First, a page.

name: null,
                age: null
            }
        }
    },
    methods: {
        async createUser () {
            const userCreated = await this.$apollo.mutate({
                mutation: CREATE_USER_MUTATION,
                variables: {
                    user: this.user // this should be the same name as the one the server is expecting
                }
            })
            // We log the created user ID
            console.log(userCreated.data.createUser)
        }
    }
}
</script>

Using this approach lets us micro-manage when and where our mutations and queries will execute. Now we will see some other ways of handling these methods that Vue Apollo gives us.

The Apollo Object

Inside our Vue components, we get access to the Apollo object, which can be used to easily manage our queries and subscriptions:

<template>
    <div class="graphql-test">
        {{ getAllUsers }}
    </div>
</template>

<script>
import { GET_ALL_USERS_QUERY } from '../graphl/queries/userQueries'
export default {
    name: 'GraphQL-Test',
    apollo: {
        getAllUsers: {
            query: GET_ALL_USERS_QUERY
        }
    }
}
</script>
Refetching Queries

When defining a query inside the Apollo object, it is possible to refetch this query when calling a mutation or another query with the refetch method or the refetchQueries property:

<template>
    <div class="graphql-test">
        {{ getAllUsers }}
    </div>
</template>

<script>
import { GET_ALL_USERS_QUERY, CREATE_USER_MUTATION } from '../graphl/queries/userQueries'
export default {
    name: 'GraphQL-Test',
    apollo: {
        getAllUsers: {
            query: GET_ALL_USERS_QUERY
        }
    },
    methods: {
        refetch () {
            this.$apollo.queries.getAllUsers.refetch()
        },
        queryUsers () {
            const user = { name: Lucas, age: 26 }
            this.$apollo.mutate({
                mutation: CREATE_USER_MUTATION,
                variables: {
                    user
                }
                refetchQueries: [
                    { query: GET_ALL_USERS_QUERY }
                ]
            })
        }
    }
}
</script>

By using the Apollo object, provided to us by Vue-Apollo, we no longer need to actively use the Apollo client way of triggering queries/subscriptions and some useful properties and options become available to us.

Apollo Object Properties
  • query: This is the gql type string referring to the query that wants to get triggered.
  • variables: An object that accepts the parameters being passed to a given query.
  • fetchPolicy: A property that sets the way the query will interact with the cache. The options are cache-and-network, network-only, cache-only, no-cache, standby and the default is cache-first.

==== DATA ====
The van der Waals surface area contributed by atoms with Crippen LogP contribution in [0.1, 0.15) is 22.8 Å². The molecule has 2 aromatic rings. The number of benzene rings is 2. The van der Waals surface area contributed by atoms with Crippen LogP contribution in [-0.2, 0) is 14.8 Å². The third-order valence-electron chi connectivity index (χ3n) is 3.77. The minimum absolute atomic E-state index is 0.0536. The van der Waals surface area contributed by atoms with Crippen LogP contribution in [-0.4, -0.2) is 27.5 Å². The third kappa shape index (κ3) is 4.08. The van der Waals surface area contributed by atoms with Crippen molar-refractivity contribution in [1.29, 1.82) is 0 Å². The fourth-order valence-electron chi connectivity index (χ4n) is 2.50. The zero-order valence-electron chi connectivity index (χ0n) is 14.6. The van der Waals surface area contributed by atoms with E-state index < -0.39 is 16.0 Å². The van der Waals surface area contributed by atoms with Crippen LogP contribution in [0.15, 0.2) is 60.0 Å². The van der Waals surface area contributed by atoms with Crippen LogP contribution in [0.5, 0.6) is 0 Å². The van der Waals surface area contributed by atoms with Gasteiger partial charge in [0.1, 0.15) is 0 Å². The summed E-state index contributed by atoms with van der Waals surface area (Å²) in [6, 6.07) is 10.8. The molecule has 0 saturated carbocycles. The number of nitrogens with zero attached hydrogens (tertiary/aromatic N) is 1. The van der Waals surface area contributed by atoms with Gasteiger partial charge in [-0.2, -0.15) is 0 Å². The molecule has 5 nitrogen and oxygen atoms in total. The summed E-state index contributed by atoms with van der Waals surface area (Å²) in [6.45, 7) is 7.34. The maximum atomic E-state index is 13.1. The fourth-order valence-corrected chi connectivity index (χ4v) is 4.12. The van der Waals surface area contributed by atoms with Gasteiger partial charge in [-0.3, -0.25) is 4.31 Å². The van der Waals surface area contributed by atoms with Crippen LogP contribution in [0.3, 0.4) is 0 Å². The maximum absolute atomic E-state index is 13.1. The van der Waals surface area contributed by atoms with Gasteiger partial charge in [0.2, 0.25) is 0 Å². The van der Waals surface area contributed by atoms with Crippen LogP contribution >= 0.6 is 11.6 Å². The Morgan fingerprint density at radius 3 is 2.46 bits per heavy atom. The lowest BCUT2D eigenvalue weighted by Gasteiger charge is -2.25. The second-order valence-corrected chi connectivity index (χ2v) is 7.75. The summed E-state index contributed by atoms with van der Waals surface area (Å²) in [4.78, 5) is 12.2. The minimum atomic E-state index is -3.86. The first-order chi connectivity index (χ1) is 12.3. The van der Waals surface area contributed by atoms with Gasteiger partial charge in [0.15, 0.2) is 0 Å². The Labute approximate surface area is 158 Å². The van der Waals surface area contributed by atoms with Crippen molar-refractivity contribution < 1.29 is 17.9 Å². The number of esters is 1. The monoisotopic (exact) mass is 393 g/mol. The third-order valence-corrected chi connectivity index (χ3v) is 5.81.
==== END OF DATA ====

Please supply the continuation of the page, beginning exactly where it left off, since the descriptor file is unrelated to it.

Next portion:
• pollInterval: Time in milliseconds that determines how often a query will automatically trigger.
Special Options
  • $error to catch errors in a set handler.
  • $deep watches deeply for changes in a query.
  • $skip: disables all queries and subscriptions in a given component.
  • $skipAllQueries: disables all queries from a component.
  • $skipAllSubscriptions: to disables all subscriptions in a component.

Apollo Components

Inspired by the way the Apollo Client is implemented for React (React-Apollo), Vue-Apollo provides us with a few components that we can use out of the box to manage the UI and state of our queries and mutations with a Vue component inside the template.

ApolloQuery

Simpler way of managing our queries in a more intuitive manner:

<ApolloQuery
  :query="GET_ALL_USERS_QUERY"
>
    <template slot-scope="{ result: { loading, error, data } }">
        <!-- Loading -->
        <div v-if="loading">Query is loading.</div>

        <!-- Error -->
        <div v-else-if="error">We got an error!</div>

        <!-- Result -->
        <div v-else-if="data">{{ data.getAllUsers }}</div>

        <!-- No result (if the query succeed but there's no data) -->
        <div v-else>No result from the server</div>
    </template>
</ApolloQuery>
ApolloMutation

Very similar to the example above, but we must trigger the mutation with the mutate function call:

<ApolloMutation
  :mutation="CREATE_USER_MUTATION"
  :variables="{
    name,
    age
  }"
  @done="mutationFinished"
>
    <template slot-scope="{ mutate, loading, error }">
        <!-- Loading -->
        <h4 v-if="loading">The mutation is loading!</h4>

        <!-- Mutation Trigger -->
        <button @click="mutate()">Create User</button>

        <!-- Error -->
        <p v-if="error">An error has occurred!</p>
    </template>
</ApolloMutation>

Conclusion

GraphQL brings a lot of flexibility to API development, from performance, ease-of-use, and an overall different perspective of what an API should look and behave like. Furthermore, ApolloClient and Vue Apollo delivers a set of tools for better management of our UI, state and operations, even error handling and cache!

For more information about GraphQL and Apollo Client you can visit the following:

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About Lucas Otero
Buenos Aires, Argentina Website